USS Triton, a United States Navy nuclear submarine, was the first vessel to execute a submerged circumnavigation of the Earth (Operation Sandblast), in early 1960.
Triton accomplished this objective during her shakedown cruise while under the command of Captain Edward L. “Ned” Beach, Jr. The only member of her class, she also had the distinction of being the only Western submarine powered by two nuclear reactors.
Triton was the second submarine and the fifth ship of the United States Navy to be named for the Greek god Triton. At the time of her commissioning in 1959, Triton was the largest, most powerful, and most expensive submarine ever built, at $109 million excluding the cost of nuclear fuel and reactors ($882 million in present-day terms.
After operating for only two years in her designed role, Triton ’s mission as a radar picket submarine was made obsolete by the introduction of the carrier-based Grumman WF-2 Tracer airborne early warning aircraft. Converted to an attack submarine in 1962, she became the flagship for the Commander Submarine Forces U.S. Atlantic Fleet (COMSUBLANT) in 1964. She was decommissioned in 1969, the first U.S. nuclear submarine to be taken out of service.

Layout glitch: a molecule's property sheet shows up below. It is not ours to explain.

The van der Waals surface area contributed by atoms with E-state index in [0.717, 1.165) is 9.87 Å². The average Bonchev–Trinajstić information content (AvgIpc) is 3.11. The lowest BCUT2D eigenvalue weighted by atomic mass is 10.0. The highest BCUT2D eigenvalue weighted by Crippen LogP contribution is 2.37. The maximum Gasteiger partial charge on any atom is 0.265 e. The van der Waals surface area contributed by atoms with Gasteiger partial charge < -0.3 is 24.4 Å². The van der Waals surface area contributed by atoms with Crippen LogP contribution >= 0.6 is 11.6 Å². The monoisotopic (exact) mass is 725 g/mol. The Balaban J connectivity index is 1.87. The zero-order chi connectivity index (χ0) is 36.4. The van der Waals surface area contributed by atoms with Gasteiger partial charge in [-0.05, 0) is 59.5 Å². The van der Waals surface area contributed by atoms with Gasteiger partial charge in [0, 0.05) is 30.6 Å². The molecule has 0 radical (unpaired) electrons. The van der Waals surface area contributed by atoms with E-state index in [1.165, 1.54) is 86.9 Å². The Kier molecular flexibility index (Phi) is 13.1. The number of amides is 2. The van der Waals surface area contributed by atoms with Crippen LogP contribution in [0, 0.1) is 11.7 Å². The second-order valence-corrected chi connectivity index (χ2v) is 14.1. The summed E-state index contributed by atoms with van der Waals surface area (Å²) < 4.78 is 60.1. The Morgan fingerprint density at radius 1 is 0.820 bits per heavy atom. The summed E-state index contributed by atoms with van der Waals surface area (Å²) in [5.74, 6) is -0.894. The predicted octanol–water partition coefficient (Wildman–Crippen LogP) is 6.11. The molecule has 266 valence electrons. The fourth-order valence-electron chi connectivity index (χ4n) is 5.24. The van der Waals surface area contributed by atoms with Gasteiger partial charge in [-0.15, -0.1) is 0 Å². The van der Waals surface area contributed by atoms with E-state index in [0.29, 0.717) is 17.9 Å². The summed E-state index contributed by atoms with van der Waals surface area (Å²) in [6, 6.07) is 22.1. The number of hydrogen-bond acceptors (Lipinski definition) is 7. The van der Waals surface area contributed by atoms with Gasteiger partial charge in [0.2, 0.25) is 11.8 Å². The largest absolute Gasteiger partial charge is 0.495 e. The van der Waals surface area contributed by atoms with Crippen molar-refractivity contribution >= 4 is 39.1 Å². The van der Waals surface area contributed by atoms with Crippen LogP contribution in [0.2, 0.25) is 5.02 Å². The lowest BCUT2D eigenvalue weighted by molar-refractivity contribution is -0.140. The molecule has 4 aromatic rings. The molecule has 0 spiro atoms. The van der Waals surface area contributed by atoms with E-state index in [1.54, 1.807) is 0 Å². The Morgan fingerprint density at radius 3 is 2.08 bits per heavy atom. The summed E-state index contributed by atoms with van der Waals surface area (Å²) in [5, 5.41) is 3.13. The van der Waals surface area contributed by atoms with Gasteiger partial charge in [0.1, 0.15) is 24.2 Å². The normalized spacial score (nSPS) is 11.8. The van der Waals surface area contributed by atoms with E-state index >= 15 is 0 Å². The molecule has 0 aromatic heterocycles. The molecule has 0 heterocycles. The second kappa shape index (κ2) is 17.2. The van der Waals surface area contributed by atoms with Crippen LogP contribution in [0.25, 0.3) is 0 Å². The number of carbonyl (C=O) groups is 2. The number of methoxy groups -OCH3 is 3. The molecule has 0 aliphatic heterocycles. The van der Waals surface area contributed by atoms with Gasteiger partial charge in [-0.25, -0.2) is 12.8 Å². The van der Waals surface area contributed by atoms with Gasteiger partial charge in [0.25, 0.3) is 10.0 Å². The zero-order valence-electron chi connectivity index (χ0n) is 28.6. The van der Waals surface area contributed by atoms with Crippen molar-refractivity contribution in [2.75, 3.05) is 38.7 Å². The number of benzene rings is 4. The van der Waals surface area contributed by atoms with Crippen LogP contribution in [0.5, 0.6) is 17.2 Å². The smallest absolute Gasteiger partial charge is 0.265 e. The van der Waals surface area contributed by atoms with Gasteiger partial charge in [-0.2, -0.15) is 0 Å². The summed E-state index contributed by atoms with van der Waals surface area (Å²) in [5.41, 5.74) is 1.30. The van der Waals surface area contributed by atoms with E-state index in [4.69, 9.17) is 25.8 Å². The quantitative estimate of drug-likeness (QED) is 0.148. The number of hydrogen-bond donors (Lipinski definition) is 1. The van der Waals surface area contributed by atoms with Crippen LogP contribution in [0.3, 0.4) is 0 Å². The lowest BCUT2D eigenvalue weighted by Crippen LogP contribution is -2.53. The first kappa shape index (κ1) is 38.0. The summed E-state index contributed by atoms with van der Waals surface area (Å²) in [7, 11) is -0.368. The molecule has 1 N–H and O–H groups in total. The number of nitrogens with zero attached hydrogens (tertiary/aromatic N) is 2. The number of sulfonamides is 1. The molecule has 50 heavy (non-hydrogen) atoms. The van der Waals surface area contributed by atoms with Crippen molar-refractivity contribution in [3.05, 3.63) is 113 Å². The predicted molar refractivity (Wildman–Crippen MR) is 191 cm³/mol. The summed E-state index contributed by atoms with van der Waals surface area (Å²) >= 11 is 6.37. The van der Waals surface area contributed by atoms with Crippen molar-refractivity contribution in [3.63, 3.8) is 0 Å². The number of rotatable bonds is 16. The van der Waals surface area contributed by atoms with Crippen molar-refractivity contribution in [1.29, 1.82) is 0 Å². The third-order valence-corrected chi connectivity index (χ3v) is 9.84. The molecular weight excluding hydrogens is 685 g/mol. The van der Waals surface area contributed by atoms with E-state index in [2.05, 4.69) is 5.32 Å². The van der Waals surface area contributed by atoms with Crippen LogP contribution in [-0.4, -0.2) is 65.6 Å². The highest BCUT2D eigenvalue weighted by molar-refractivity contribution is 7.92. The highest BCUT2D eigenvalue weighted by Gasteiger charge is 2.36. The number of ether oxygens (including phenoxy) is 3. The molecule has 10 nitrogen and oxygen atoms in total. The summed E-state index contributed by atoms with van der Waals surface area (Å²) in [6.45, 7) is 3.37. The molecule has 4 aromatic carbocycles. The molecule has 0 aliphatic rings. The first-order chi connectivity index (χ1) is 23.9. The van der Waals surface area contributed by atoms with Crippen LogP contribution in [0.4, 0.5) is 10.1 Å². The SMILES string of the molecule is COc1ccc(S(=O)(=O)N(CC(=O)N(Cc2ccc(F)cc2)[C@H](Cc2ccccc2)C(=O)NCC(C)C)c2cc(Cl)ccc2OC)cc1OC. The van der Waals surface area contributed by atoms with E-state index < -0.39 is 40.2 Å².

Triton‘s hull was moored at the St. Julien’s Creek Annex of Norfolk Naval Shipyard in Portsmouth, Virginia as part of the reserve fleet until 1993, though she was struck from the Naval Vessel Register in 1986. In 1993, she was towed to Puget Sound Naval Shipyard to await the Nuclear Powered Ship and Submarine Recycling Program. The former Triton landed on the keel resting blocks in the drydock basin on October 1, 2007 to begin this recycling process which was completed effective November 30, 2009.